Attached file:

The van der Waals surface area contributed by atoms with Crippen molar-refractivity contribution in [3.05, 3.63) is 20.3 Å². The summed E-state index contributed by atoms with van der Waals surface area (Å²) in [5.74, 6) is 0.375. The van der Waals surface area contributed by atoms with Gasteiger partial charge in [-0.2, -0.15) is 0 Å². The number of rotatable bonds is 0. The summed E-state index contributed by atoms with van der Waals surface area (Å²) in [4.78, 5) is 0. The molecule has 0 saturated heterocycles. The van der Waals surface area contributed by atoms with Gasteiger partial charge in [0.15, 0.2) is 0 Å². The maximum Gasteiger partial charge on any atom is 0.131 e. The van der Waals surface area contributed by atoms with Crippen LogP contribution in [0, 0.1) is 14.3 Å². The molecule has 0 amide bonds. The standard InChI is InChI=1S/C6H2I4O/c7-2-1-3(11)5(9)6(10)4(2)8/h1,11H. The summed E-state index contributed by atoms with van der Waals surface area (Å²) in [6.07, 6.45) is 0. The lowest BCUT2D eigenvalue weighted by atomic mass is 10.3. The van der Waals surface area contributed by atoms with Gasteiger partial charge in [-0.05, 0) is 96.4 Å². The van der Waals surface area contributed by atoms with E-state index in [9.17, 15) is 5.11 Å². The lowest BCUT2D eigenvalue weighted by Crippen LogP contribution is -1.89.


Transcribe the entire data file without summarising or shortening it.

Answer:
The van der Waals surface area contributed by atoms with Crippen molar-refractivity contribution in [3.05, 3.63) is 20.3 Å². The summed E-state index contributed by atoms with van der Waals surface area (Å²) in [5.74, 6) is 0.375. The van der Waals surface area contributed by atoms with Gasteiger partial charge in [-0.2, -0.15) is 0 Å². The number of rotatable bonds is 0. The summed E-state index contributed by atoms with van der Waals surface area (Å²) in [4.78, 5) is 0. The molecule has 0 saturated heterocycles. The van der Waals surface area contributed by atoms with Gasteiger partial charge in [0.15, 0.2) is 0 Å². The maximum Gasteiger partial charge on any atom is 0.131 e. The van der Waals surface area contributed by atoms with Crippen LogP contribution in [0, 0.1) is 14.3 Å². The molecule has 0 amide bonds. The standard InChI is InChI=1S/C6H2I4O/c7-2-1-3(11)5(9)6(10)4(2)8/h1,11H. The summed E-state index contributed by atoms with van der Waals surface area (Å²) in [6.07, 6.45) is 0. The lowest BCUT2D eigenvalue weighted by atomic mass is 10.3. The van der Waals surface area contributed by atoms with Gasteiger partial charge in [-0.05, 0) is 96.4 Å². The van der Waals surface area contributed by atoms with E-state index in [9.17, 15) is 5.11 Å². The lowest BCUT2D eigenvalue weighted by Crippen LogP contribution is -1.89.